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For MTN old-timers, it must be starting to feel like the old days. Less than two decades back, the business was on its knees. It was so far behind Vodacom that the rival engaged in fancy pricing footwork to keep its South African competitor alive. The tables were turned in 1999 when MTN gambled on the post-Soni Abacha Government in Nigeria, betting the new Obasanjo regime would follow through on its promise to support foreign investors. Such was global scepticism that MTN was one of only two bidders for the three Nigerian mobile phone licences made available by the cash-starved Administration. Vodacom itself and all of the world’s major cell phone companies rejected the opportunity as too risky. For the past decade and a half, MTN’s decision appeared inspired as Nigeria became its strongest profit source. But after being hit with a $3.9bn fine – $100 for each expired pay-as-you-go client not de-registered – the bigger players will be telling themselves they were right all along. Making long-term infrastructure investments in unstable geographies, as MTN has done, introduces Black Swan-type risks like the Nigerian Government’s sledgehammer fine. Last week at their annual New York gathering, the world’s leading hedge fund managers earmarked MTN as the most attractive “short” on earth. Today’s news that Vodacom’s market capitalisation has passed that of its rival’s, adds salt to a gaping wound. – Alec Hogg
(Bloomberg) — MTN Group Ltd.’s six-month battle with Nigerian authorities over payment of a record fine has cost the company its seven-year status as Africa’s highest valued telecommunications operator to rival Vodacom Group Ltd.
MTN’s market capitalization was 244 billion rand ($16.2 billion) at the market close in Johannesburg on Wednesday, trailing Vodacom’s 249 billion rand. This year marks the first time the rankings have been reversed since Vodacom, a unit of Newbury, England-based Vodafone Group Plc, first sold shares in an initial public offering in 2009.
MTN’s shares have declined 31 percent since Oct. 26, when the record $5.2 billion Nigeria fine was made public. While the penalty was later reduced to $3.9 billion, the South African company has yet to agree to a payment. Chief Executive Officer Sifiso Dabengwa resigned in November, to be replaced on a temporary basis by his predecessor, Phuthuma Nhleko. Vodacom has gained 12 percent in the same period.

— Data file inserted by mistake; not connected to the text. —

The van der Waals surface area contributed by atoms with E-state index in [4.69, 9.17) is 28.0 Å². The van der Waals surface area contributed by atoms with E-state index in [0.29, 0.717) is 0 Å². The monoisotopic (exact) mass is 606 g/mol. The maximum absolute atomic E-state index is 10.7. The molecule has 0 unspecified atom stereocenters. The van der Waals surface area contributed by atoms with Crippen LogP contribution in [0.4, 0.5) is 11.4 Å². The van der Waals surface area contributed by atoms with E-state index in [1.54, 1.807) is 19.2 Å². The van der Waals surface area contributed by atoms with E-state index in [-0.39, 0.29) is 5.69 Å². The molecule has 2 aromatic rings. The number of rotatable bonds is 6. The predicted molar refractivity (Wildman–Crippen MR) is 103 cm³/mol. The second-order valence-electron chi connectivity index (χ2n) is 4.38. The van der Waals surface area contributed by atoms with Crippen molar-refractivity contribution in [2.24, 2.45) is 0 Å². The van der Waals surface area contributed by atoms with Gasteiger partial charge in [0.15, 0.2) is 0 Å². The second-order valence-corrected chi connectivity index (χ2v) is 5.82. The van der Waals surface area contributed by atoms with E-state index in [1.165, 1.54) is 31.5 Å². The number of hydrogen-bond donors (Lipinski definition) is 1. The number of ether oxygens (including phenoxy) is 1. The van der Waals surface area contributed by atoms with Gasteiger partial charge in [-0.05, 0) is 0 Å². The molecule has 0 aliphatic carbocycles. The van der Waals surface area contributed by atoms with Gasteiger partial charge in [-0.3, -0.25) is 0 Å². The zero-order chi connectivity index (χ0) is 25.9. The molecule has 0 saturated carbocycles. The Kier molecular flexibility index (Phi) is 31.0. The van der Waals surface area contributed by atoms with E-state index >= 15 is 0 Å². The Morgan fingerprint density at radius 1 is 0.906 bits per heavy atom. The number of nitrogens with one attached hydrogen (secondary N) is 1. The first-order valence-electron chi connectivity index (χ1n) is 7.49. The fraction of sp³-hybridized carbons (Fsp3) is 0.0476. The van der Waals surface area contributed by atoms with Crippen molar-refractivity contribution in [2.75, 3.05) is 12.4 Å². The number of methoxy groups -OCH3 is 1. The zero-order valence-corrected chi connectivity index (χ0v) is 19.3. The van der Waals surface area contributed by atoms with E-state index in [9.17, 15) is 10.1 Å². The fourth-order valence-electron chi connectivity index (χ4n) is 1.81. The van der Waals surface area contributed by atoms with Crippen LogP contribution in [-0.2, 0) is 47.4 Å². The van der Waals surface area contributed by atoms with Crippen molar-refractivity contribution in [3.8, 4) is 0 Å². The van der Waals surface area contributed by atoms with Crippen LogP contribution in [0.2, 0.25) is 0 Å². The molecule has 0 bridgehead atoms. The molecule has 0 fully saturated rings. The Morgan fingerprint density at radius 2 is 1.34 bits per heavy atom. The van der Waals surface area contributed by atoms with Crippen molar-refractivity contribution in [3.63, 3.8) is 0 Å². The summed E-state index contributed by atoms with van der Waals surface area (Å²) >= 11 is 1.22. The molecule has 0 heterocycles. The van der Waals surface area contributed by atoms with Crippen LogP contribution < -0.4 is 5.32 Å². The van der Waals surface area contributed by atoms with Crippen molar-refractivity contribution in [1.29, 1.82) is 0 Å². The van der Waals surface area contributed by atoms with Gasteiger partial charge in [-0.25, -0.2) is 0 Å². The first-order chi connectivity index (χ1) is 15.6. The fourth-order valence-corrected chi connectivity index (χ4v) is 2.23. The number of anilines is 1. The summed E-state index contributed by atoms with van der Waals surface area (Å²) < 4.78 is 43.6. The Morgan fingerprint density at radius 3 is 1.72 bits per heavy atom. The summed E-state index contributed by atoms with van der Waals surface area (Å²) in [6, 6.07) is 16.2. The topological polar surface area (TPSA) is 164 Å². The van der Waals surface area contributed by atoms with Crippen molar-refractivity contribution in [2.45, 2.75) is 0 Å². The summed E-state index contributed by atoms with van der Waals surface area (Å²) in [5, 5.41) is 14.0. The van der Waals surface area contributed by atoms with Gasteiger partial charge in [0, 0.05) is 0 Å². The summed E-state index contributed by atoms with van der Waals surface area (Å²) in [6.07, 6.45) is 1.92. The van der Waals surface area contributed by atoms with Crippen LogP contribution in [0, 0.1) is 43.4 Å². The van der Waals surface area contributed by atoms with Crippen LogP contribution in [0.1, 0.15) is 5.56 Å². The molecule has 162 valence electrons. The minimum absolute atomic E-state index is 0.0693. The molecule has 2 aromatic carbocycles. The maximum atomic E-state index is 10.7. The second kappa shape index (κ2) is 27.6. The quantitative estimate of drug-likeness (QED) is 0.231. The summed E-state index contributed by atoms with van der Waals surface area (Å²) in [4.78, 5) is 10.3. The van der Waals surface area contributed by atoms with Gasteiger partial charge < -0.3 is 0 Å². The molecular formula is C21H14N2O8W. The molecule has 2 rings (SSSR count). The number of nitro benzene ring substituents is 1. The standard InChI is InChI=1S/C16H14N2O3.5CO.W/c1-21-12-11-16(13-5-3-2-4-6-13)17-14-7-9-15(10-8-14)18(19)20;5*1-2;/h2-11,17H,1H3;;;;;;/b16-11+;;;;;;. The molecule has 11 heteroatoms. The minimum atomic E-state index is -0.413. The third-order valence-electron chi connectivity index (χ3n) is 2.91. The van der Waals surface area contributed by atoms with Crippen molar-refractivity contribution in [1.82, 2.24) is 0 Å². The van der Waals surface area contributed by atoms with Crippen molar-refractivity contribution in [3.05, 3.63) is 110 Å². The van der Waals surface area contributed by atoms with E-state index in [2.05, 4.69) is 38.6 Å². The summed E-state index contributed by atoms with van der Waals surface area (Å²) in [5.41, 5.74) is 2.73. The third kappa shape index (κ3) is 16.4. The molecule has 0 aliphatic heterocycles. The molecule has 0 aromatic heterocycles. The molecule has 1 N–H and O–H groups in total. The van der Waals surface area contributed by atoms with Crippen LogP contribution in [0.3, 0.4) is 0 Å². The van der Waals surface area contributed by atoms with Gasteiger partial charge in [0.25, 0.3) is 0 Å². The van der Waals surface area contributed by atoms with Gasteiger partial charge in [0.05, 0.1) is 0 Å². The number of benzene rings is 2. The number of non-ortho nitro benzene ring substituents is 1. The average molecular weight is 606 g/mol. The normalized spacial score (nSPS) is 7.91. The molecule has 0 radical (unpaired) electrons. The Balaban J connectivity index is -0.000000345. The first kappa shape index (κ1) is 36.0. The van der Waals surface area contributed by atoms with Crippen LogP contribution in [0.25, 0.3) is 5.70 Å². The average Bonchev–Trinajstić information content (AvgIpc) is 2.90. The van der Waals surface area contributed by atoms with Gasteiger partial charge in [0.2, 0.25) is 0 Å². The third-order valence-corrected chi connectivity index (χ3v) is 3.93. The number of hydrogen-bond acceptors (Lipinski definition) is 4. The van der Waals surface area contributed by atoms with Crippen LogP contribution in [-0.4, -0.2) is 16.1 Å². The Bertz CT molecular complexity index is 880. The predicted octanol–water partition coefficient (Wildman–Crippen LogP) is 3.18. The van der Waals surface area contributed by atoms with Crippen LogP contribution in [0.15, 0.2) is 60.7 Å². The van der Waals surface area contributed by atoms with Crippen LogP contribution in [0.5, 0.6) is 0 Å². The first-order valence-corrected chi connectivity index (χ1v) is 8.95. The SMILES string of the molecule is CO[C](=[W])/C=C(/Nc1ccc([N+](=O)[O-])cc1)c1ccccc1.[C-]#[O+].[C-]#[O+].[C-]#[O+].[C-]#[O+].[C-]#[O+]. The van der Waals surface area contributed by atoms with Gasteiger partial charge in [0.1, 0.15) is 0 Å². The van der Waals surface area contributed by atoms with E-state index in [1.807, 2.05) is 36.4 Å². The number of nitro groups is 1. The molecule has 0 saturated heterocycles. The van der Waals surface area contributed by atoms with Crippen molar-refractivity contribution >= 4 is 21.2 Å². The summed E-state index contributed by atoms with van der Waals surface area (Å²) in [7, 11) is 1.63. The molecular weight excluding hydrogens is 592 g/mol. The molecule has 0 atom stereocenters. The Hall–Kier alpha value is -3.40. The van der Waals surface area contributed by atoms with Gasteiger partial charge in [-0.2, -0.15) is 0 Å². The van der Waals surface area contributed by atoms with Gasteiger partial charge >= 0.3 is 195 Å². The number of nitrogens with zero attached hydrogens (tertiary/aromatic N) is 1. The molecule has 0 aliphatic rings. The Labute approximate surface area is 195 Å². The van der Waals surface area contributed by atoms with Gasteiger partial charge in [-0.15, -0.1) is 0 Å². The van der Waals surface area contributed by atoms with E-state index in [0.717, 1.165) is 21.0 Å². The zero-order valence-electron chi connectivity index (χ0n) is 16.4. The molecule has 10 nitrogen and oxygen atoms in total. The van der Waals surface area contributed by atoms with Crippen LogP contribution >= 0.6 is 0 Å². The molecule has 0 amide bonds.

“The problem is all the uncertainties hanging over MTN’s head,” Irnest Kaplan, a telecommunications analyst at Vunani Securities, said by phone from Johannesburg. “The market needs to know who the next CEO will be, but most importantly the market needs to be updated on the fine negotiations and if there has been any progress. Markets do not like uncertainty.”
Both MTN and Vodacom are relying on growth in smartphone use in international markets amid weaker sales in South Africa, where tighter regulation and competitive pricing have hurt both companies.
MTN, which had 229 million customers in 22 countries at the end of March, had revenue of 146 billion rand and net income of about 20 billion rand in 2015. Vodacom probably generated 82 billion rand in sales in the year through March, according to the average forecast of 14 analysts surveyed by Bloomberg, and net income of 13 billion rand. Vodacom reports full-year earnings on Monday.
By end of March:
MTN customers: 229-million (22 countries) – Revenue of R146-billion
Vodacom: Results out next week
— Arabile Gumede (@ArabileG) May 12, 2016
Vodacom briefly overtook MTN for the first time on April 5, before MTN retook the top spot on April 8. Vodacom reclaimed the lead on May 6.
“I think Vodacom could be fully valued at current prices and MTN could be viewed as cheap,” Peter Takaendesa, a money-manager at Mergence Investment Managers in Cape Town, said by phone. “MTN’s earnings were double that of Vodacom’s earnings and I think the fine and management uncertainties are strongly playing into current evaluations.”
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